Differentiation Strategy

Differentiation stems from uniquely creating buyer value. It can result through meeting use or signaling criteria, though in its most sustainable form it comes from both. A firm's overall level of differentiation is the cumulative value it creates for buyers in meeting all purchase criteria Differentiation will lead to superior performance if the value perceived by the buyer exceeds the cost of differentiation. Differentiation strategy aims to create the largest gap between the buyer value created (and hence the resulting price premium) and the cost of uniqueness in a firm's value chain.

Routes to Differentiation
A firm can enhance its differentiation in two basic ways. It may become more unique in performing its existing value activities or it may reconfigure its value chain in some
way that enhances its uniqueness. Becoming more unique in its value activities require that a firm manipulate the drivers of uniqueness described earlier. A number of approaches characterize successful differentiators:

ENHANCE THE SOURCES OF UNIQUENESS
Proliferate the sources of differentiation in the value chain. Make actual product use consistent with intended use Employ signals of value to reinforce differentiation on use criteria. Employ information bundled with the product to facilitate both use and signaling.

MAKE THE COST OF DIFFERENTIATION AN ADVANTAGE
Exploit all sources of differentiation that are not costly. Minimize the cost of differentiation by controlling cost drivers, particularly the cost of signaling. Emphasize forms of differentiation where the firm has a sustainable cost advantage in differentiating.

CHANGE THE RULES TO CREATE UNIQUENESS
Shift the decision maker to make a firm's uniqueness more valuable. Discover unrecognized purchase criteria. Preemptively respond to changing buyer or channel circumstances.

RECONFIGURE THE VALUE CHAIN TO BE UNIQUE IN ENTIRELY NEW WAYS

The Sustainability of Differentiation
The sustainability of differentiation depends on two things, its continued perceived value to buyers and the lack of imitation by com-petitors. There is an ever-present risk that buyers' needs or perceptions will change, eliminating the value of a particular form of differentiation. Competitors may also imitate the firm's strategy or leapfrog the bases of differentiation a firm has chosen. The firm’s sources of uniqueness involve barriers. The firm has a cost advantage in differentiating.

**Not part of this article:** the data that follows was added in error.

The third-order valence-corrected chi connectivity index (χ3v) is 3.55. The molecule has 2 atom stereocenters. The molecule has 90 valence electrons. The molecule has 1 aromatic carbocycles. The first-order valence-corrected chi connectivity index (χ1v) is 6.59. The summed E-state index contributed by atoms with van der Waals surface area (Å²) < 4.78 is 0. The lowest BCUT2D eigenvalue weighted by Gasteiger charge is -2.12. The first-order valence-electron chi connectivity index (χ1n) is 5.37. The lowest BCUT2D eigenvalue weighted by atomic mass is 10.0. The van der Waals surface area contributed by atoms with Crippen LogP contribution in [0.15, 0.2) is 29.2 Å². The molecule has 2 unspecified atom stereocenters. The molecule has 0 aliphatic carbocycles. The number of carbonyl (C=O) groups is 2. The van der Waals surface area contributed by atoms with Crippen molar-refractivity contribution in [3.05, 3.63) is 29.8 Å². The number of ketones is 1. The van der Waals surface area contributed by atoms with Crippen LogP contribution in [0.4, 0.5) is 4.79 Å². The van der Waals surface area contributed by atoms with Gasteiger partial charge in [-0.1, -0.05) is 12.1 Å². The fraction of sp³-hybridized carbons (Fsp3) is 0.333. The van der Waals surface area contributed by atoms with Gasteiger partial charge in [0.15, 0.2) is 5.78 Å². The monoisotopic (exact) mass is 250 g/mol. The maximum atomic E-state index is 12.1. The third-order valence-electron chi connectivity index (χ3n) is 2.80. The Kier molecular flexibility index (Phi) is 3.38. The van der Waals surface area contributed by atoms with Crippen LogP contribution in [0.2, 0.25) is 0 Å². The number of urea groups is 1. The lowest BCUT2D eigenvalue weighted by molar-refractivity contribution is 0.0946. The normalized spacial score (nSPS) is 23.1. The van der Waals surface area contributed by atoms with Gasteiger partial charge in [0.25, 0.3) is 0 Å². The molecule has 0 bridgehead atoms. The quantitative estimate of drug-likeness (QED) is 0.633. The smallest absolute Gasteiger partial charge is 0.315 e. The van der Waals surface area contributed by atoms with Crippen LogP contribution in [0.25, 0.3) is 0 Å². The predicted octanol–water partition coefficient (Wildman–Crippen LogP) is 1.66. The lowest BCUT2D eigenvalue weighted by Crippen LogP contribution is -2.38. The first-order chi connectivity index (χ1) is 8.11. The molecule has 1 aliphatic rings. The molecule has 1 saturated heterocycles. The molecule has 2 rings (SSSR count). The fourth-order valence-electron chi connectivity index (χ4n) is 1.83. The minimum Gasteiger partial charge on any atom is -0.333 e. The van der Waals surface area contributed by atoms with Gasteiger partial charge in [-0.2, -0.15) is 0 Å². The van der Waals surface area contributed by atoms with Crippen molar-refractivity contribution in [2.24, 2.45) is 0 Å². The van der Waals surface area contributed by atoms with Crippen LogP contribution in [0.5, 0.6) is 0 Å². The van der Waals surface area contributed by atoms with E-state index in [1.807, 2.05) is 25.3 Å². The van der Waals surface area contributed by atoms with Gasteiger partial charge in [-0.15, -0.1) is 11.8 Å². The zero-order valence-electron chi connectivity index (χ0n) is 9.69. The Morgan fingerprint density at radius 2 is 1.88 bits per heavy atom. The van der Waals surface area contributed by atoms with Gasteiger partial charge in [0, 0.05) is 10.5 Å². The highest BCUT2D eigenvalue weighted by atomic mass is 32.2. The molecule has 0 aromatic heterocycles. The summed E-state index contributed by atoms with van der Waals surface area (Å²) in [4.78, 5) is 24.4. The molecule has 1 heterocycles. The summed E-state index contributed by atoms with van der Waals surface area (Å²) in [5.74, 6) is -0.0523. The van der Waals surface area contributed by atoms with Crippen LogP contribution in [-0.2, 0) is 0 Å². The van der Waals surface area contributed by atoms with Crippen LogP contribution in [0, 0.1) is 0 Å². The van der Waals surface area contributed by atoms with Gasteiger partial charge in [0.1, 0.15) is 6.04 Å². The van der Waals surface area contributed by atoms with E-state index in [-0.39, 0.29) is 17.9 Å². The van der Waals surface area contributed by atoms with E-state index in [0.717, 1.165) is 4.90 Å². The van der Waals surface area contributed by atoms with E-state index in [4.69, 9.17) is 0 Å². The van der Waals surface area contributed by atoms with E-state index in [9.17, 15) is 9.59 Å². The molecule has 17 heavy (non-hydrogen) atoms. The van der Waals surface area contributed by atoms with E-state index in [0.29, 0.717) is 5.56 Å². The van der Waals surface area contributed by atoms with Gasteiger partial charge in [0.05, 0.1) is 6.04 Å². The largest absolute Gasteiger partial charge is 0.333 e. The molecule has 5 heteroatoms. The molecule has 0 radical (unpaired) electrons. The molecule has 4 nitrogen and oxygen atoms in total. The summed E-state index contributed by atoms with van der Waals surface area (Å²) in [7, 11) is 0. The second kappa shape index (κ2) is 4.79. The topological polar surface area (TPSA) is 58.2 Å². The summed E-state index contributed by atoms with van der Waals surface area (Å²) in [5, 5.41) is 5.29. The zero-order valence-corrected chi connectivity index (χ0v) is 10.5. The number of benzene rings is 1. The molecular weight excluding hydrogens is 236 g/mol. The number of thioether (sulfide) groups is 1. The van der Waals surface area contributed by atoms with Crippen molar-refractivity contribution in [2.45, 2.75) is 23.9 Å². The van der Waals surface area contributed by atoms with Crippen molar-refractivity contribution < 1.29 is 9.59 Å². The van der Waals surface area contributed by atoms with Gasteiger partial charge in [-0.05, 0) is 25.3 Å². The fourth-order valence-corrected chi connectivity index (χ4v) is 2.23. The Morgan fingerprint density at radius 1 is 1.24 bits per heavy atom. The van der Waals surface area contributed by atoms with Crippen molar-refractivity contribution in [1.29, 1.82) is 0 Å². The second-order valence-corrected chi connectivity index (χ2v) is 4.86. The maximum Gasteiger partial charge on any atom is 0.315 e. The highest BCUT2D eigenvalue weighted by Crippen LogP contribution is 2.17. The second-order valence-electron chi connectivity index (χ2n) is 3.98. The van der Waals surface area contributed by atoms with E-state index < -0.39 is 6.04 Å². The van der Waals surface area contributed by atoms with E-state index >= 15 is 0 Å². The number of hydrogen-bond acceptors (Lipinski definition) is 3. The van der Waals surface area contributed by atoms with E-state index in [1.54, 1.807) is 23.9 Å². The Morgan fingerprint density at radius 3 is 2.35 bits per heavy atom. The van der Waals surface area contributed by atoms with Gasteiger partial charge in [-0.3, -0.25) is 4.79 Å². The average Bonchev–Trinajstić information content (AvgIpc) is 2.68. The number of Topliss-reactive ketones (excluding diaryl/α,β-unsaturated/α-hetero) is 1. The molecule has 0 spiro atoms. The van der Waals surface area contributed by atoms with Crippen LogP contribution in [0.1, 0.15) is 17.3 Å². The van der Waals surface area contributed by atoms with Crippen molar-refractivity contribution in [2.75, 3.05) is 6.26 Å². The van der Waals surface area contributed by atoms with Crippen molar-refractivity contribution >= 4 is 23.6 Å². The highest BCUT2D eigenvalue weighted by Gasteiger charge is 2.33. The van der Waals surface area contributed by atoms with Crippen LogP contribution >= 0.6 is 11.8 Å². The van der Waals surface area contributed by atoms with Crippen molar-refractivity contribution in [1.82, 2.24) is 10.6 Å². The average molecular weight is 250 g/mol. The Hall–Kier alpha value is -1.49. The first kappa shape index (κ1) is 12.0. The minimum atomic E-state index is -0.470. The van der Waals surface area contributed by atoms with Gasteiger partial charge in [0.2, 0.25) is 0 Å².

4. Assess the existing and potential sources of uniqueness in a firm's value chain. 5. A firm creates switching costs at the same time it differentiates. 2. Choose the configuration of value activities that creates the most valuable differentiation for the buyer relative to cost of differentiating. 7. .The sources of differentiation are multiple. Determine who the real buyer is. Reduce cost in activities that do not affect the chosen forms of differentiation. 3. Determine ranked buyer purchasing criteria. Test the chosen differentiation strategy for sustainability. 8. Identify the buyer's value chain and the firm's impact on it. Pitfalls in Differentiation UNIQUENESS THAT IS NOT VALUABLE TOO MUCH DIFFERENTIATION Too BIG A PRICE PREMIUM IGNORING THE NEED TO SIGNAL VALUE NOT KNOWING THE COST OF DIFFERENTIATION FOCUS ON THE PRODUCT INSTEAD OF THE WHOLE VALUE CHAIN FAILURE TO RECOGNIZE BUYER SEGMENTS Steps in Differentiation 1. 6. Identify the cost of existing and potential sources of differentiation.

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